We need to set stretch goals for ourselves. If we don't accomplish these goals, we've still increased our abilities and learned from them. If we always sit in our comfort zone, we never grow.

A stretch goal for me over the past few years has been to develop as a public speaker. I still get nervous anytime I stand in front of a group, but now I am much more composed. There have been presentations I've done in the past that haven't gone as well as I would have liked. I've learned the importance of spending a lot of time practicing before any presentation, even if it's just a project kick-off meeting for a small project team. If I wasn't afraid to fail, I would have never gotten to this point.

So, are you willing to fail?

Photo Credit: Ian Lewis, licensed under Creative Commons

Sunday, November 08, 2009

Projects to the Point Conference - Final Wrap-up

I'm home from Cairo. The P2P conference wrapped up on Thursday. I am already looking forward to the 3rd annual conference next year.

The agile track for the conference wrapped up with a panel discussion. In addition to myself, the panel included Jim Cundiff, Jesse Fewell, Dave Prior and Thushara Wijewardena (Dave and Jim pictured here during an earlier session). One of the topics we discussed was when to use agile.

I tend to look at agile as a tool, just like traditional project management tools, ITIL, Six Sigma etc. I think you have to look at your particular project and decide if this is a good project to apply the agile tool. If you're talking software development, chances are that the answer is going to be yes. I pointed out in construction, agile isn't the best approach. If you're building a bridge, you need to have all the requirements before you start construction. However, even here, you could use an agile approach to the design stage.

Dave Prior used the term "enlightened project manager" to describe someone that knows how to apply the right tool at the right time. So do you have all the tools you need in your toolkit?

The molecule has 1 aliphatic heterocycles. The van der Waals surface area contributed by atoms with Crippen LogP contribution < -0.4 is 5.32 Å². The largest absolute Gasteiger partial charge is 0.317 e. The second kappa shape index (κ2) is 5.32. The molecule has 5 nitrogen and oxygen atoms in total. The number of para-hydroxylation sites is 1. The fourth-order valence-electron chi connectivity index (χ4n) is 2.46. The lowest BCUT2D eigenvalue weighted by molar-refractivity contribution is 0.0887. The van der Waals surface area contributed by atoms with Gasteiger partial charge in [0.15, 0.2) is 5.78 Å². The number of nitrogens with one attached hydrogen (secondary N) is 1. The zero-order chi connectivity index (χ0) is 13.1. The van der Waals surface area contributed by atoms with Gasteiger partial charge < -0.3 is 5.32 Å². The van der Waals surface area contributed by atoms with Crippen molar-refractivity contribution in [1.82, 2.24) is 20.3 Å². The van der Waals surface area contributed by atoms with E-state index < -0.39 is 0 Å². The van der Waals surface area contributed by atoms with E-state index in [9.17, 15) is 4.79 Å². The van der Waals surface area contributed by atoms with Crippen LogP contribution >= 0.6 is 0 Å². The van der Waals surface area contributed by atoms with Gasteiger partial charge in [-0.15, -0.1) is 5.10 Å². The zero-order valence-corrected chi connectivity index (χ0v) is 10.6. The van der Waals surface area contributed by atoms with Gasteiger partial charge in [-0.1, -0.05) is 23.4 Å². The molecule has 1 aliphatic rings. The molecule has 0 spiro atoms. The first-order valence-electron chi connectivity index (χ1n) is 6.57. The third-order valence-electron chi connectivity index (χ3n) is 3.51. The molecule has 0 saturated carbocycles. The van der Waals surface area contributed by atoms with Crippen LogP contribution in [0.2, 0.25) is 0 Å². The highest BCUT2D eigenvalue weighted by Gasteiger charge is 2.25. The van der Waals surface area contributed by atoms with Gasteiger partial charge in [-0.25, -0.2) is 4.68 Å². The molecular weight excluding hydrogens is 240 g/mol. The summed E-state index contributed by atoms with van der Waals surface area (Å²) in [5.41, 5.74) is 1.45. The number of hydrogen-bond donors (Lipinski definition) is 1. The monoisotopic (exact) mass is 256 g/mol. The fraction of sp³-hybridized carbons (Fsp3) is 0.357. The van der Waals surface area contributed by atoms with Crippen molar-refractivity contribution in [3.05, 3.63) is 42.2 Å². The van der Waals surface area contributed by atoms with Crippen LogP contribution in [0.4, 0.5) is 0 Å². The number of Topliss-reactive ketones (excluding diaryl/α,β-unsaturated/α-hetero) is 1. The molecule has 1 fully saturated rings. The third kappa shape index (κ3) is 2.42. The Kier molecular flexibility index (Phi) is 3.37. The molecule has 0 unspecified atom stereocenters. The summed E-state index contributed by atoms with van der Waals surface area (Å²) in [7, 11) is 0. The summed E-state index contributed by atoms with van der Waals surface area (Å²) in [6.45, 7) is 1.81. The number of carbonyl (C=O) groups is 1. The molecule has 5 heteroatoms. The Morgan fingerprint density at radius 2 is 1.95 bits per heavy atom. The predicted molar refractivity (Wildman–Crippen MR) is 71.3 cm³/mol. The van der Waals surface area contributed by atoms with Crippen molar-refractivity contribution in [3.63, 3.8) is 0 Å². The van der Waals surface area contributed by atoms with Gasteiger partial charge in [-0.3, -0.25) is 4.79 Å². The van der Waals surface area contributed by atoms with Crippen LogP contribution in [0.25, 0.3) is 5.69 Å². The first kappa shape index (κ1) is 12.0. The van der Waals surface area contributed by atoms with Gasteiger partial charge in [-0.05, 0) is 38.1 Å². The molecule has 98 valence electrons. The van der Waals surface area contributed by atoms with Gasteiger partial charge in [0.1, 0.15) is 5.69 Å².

Tuesday, November 03, 2009

Day 1 - Project to the Point

I am in Cairo and the first day of the Projects to the Point conference has just wrapped up. Today featured a number of keynote speakers, including the current and immediate past chairs of PMI (Ricardo Vargas and Philip Diab), as well as H.E. Dr Ahmed Darwish, Minister of State of Administrative Development for the Egyptian government.

The Arabian Gulf Chapter of PMI recently conducted a survey into project failure. The leading cause, based on their failure, was project managers without the proper training/experience to run projects. Mr. Diab cited the young workforce in the middle east region as a factor in being able to meet the project management demands.

One of my presentations tomorrow is on knowledge management (KM), very relevant based on today's comments. A part of KM is being able to implement coaching and mentoring to share tacit knowledge among project managers. Tacit knowledge is that stuff that isn't easy to communicate, like how to run a project successfully. It requires more time commitment for experienced project managers as they need to bring their protégées up to speed as a master craftsman trains an apprentice.